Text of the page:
20 Questions on Health and Fitness: Ex-economy minister Simon Hamilton
Gail Bell asks experts and people in the public eye what keeps them going. This week: former economy minister and current chief executive of Belfast Chamber, Simon Hamilton
Up and at it – what is your new morning routine? How has it changed?
I used to get up before 6am, start the commute into work at seven and be at my desk for eight o'clock. I've always liked to get up early and that hasn't changed. Nor has spending some time watching the news and catching up with what's going on in the world.
What might you eat in a typical working day for...Breakfast?
Yoghurt and granola.
Usually a sandwich of some variety.
I am fairly predictable with my daily diet so the evening meal would be something like chicken or pork. I have tried hard, and with some success of late, in cutting out snacks during the day and just sticking to three good meals.
Have you been able to work from home – if so, how have you found it?
I've been able to do a lot from home, but it isn't ideal. A lot of what we do at Belfast Chamber is about interacting with members and providing networking opportunities and that's required a considerable amount of adjustment with everything more or less now online.
Best/easiest lockdown meal?
We bought a new barbecue back in the spring and with the weather being so good this year, we got great use of it.
I absolutely love a Peter Hannan steak (Hannan Meats) and will have one religiously every weekend.
How have you kept physically and mentally fit during lockdown?
I was one of the thousands of people who received a shielding letter because of an immuno-suppressant treatment I receive for my Crohn's disease, so I didn't leave the house at all for around 12 weeks. I wouldn't have done much to keep fit before all of this, but I realised that I was getting out of shape, so I've put in an effort over the past few months to try to look after myself a bit better. Getting out and about a bit more and having just a change of scenery has definitely helped both physically and mentally.
What has been your daily outdoor exercise?
I like to go for a long walk four or five times a week. Where we live in Comber is really close to some great walks in the countryside with fantastic views of Scrabo.
How do you relax?
Watching TV, reading and listening to music while out on my walks.
Teetotal or tipple?
I do like a drink, but generally just at weekends. I wouldn't say I have a favourite drink, but we did build what I like to call our beer garden during lockdown and I enjoy a pint or two in that – weather permitting.
What book are you currently reading?
I've always been more of a non-fiction fan and I'm just finishing a book called Why the Germans Do It Better by John Kampfner which is a fascinating insight into how Germany's economy and society functions so well, including how it has coped better than most with Covid-19.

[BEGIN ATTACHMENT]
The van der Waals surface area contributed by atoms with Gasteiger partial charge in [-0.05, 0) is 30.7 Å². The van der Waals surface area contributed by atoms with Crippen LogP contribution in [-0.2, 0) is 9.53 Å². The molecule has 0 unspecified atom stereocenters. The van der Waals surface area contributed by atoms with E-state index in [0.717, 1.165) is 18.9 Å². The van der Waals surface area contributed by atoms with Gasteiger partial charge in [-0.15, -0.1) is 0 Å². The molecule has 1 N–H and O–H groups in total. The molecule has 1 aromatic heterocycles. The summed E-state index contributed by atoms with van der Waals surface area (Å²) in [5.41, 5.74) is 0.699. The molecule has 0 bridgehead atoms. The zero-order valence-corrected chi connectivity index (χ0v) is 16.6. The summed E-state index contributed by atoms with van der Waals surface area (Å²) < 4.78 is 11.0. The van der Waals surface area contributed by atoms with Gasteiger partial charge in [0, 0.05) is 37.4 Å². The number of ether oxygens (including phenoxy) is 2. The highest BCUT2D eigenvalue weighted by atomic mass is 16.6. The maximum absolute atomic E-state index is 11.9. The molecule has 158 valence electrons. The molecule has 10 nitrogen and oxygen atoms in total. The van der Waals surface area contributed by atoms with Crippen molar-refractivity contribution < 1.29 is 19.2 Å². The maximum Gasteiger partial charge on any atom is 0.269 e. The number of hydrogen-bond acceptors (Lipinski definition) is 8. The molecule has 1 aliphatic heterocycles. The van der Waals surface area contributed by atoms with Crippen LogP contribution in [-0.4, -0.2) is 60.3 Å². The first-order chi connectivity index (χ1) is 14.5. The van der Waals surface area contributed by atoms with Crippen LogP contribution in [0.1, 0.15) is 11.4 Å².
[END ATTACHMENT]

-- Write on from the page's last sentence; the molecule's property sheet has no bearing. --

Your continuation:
My wife and I like crime dramas and I think my favourite during lockdown was the Spanish-language show, Money Heist.
Most surprising thing you've learned about yourself?
I have tried to help out a bit with the cooking and I don't think I'm too bad.
On a scale of one to 10, where have you been in relation to cabin fever and where are you now?
Even though there are lots of things that I've missed because of the restrictions, I think I coped well with having to spend what seemed like an eternity in the house, so I'd say somewhere at the bottom of the scale – maybe a two. I don't think it's healthy, though, for working from home to become more like living at work. It's important to have a clear dividing line.
What are the three things you missed most during the beginning of lockdown?
The energy and atmosphere of working in the city, a really good, proper cup of coffee and live football. As a lifelong Liverpool fan, I was glad when they got going again and we were able to lift our first Premier League title.
Where will you go and what will you do when restrictions are fully lifted?
I really missed my holiday this summer. We've had to cancel a few breaks, including one to Italy, so as soon as we can, we will try to travel again.
I am a big user of social media and find it, on the whole, useful and informative, but there are some people who just think it gives them permission to be nasty to people they don't even know. The example set by some high-profile people is shocking too. A bit more kindness wouldn't go amiss.
Have your priorities in life or perspectives changed?
That we shouldn't put off or delay the things we want to do in life.
Any new skills or hobbies?
Maybe it's because of watching some of those Spanish-language programmes on Netflix, but I've started a Spanish language course on Duolingo. It might come in handy if and when our family gets a holiday.
What would you like to see change for good when this is all over?
We've endured a lot of bitterness and divisiveness in recent years that isn't healthy. When the pandemic first struck, there was certainly a sense that we were all in this together. Sadly, some of that has been lost lately. It would be good if we could regather that.
Has coronavirus changed your attitude towards your own mortality?
I don't think so. However, my grandmother died early in lockdown. I'd always been very close to her and because I was shielding, I followed the advice and didn't attend her funeral. That was hard. She was in her 90s and the last of my grandparents to pass away and I suppose it has reminded me that none of us live forever.